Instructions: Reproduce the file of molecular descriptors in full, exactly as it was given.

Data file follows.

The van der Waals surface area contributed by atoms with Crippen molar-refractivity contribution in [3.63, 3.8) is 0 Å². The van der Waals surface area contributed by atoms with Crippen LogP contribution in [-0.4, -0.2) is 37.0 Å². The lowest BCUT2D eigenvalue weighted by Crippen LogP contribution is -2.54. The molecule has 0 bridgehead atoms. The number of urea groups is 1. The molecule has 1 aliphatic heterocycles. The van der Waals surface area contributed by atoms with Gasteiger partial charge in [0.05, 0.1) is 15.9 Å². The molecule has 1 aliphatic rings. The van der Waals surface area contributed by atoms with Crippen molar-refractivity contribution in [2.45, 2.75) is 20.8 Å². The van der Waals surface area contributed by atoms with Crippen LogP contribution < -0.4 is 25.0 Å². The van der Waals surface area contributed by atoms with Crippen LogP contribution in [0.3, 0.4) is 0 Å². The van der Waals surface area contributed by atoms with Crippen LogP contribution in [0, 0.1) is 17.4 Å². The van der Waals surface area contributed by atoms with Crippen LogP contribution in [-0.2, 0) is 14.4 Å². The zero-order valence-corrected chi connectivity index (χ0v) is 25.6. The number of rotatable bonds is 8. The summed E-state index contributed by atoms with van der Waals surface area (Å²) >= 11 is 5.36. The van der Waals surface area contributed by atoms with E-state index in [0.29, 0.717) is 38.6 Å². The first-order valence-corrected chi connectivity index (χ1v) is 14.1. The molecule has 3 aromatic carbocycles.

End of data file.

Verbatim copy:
The van der Waals surface area contributed by atoms with Crippen molar-refractivity contribution in [3.63, 3.8) is 0 Å². The van der Waals surface area contributed by atoms with Crippen LogP contribution in [-0.4, -0.2) is 37.0 Å². The lowest BCUT2D eigenvalue weighted by Crippen LogP contribution is -2.54. The molecule has 0 bridgehead atoms. The number of urea groups is 1. The molecule has 1 aliphatic heterocycles. The van der Waals surface area contributed by atoms with Gasteiger partial charge in [0.05, 0.1) is 15.9 Å². The molecule has 1 aliphatic rings. The van der Waals surface area contributed by atoms with Crippen molar-refractivity contribution in [2.45, 2.75) is 20.8 Å². The van der Waals surface area contributed by atoms with Crippen LogP contribution < -0.4 is 25.0 Å². The van der Waals surface area contributed by atoms with Crippen LogP contribution in [0.3, 0.4) is 0 Å². The van der Waals surface area contributed by atoms with Crippen LogP contribution in [0, 0.1) is 17.4 Å². The van der Waals surface area contributed by atoms with Crippen LogP contribution in [-0.2, 0) is 14.4 Å². The zero-order valence-corrected chi connectivity index (χ0v) is 25.6. The number of rotatable bonds is 8. The summed E-state index contributed by atoms with van der Waals surface area (Å²) >= 11 is 5.36. The van der Waals surface area contributed by atoms with E-state index in [0.29, 0.717) is 38.6 Å². The first-order valence-corrected chi connectivity index (χ1v) is 14.1. The molecule has 3 aromatic carbocycles.